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learning, and reach the heart of his book, we see that it is the verdict on human life pronounced by a man who had known life well. Shut out at last from an active share in the world's doings, Raleigh, the courtier, the statesman, the colonist, the freebooter, the explorer, the poet, the philosopher, sits down at last in quiet, and asks what does this world mean, and what is its worth. The book, useless or ridiculous as history, is memorable as the personal revelation of a restless and splendid personality. It has the deep religious feeling and the deep melancholy of the English nation: it begins with a noble apostrophe to God,“ The Almighty Mover,” who “has been pleased to make himself known by the work of the world, and it ends with that passage on the emptiness of earthly ambitions, that tribute to Death the Conqueror, which is one of the glories of English prose: “O eloquent, just, and mighty Death! whom none could advise, thou hast persuaded; what none hath dared, thou hast done; and whom all the world hath flattered, thou only hast cast out of the world and despised. Thou hast drawn together all the far-stretched greatness, all the pride, cruelty, and ambition of man, and covered it all over with these two narrow words, Hic jacet!”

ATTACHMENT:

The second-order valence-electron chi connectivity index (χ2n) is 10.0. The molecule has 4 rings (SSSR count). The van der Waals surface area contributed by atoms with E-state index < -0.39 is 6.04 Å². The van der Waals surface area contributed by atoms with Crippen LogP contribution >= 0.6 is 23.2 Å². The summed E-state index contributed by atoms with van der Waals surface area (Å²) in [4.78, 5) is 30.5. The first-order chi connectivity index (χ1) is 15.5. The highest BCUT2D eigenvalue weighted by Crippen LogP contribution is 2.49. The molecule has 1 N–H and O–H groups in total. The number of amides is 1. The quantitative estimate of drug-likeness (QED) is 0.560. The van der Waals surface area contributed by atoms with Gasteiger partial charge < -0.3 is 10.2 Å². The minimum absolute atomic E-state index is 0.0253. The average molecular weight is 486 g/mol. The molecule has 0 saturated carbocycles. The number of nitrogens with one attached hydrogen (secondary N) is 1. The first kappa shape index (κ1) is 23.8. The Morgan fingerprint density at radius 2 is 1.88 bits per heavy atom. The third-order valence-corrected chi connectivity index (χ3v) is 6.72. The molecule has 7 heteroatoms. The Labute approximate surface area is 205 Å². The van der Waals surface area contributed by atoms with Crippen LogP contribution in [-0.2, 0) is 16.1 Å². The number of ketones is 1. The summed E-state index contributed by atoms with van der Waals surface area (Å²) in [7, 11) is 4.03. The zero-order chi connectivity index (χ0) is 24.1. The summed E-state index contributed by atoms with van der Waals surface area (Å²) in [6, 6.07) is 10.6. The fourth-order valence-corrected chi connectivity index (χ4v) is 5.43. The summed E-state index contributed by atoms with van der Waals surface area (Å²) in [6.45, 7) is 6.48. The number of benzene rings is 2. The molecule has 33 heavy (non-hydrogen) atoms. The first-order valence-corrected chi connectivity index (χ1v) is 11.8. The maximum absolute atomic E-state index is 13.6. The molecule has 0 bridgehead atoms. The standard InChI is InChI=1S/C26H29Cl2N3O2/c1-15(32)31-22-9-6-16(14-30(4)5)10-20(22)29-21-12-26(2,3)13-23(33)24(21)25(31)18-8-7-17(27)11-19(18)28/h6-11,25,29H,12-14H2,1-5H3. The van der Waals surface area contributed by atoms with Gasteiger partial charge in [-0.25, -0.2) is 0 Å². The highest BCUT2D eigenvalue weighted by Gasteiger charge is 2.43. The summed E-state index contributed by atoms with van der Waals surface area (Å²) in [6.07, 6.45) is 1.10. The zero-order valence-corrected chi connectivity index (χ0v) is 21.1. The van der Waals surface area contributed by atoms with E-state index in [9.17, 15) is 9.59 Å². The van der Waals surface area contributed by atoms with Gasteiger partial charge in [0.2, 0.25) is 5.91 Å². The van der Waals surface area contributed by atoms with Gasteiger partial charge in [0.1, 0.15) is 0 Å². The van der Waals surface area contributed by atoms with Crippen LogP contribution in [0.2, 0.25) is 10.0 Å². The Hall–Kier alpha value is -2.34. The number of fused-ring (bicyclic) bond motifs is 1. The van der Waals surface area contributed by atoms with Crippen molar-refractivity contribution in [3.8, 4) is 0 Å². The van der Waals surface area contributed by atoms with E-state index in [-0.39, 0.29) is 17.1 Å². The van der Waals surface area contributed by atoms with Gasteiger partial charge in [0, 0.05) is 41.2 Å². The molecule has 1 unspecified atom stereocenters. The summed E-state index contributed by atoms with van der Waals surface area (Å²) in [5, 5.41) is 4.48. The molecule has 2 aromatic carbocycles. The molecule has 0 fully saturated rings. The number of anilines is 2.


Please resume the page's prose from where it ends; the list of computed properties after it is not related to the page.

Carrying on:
In such passages, and others which fall but little short of this high level, we see how in the seventeenth century the passion and poetry of the Elizabethans shone out through the less transparent medium of prose.
Jeremy Taylor (1613–1667), called by Coleridge the “most eloquent of English divines," was one of the greatest masters of this poetic, or impassioned prose. Read, for instance, this passage on the shortness of man's life, and see how he invests a familiar comparison with freshness and beauty, creating out of old materials
a prose-poem not unworthy to stand beside many a familiar lyric on the same theme. “ But so have I seen a rose newly springing from the clefts of its hood, and, at first, it was fair as the morning, and full with the dew of heaven, as a lamb's fleece; but when a ruder breath had forced open its virgin modesty, and dismantled its too youthful and unripe retirements, it began to put on darkness, and to decline to softness and the symptoms of a sickly age; it bowed the head and broke its stalk; and, at night, having lost some of its leaves and all its beauty, it fell into the portion of weeds and outworn faces. The same is the portion of every man and every woman.”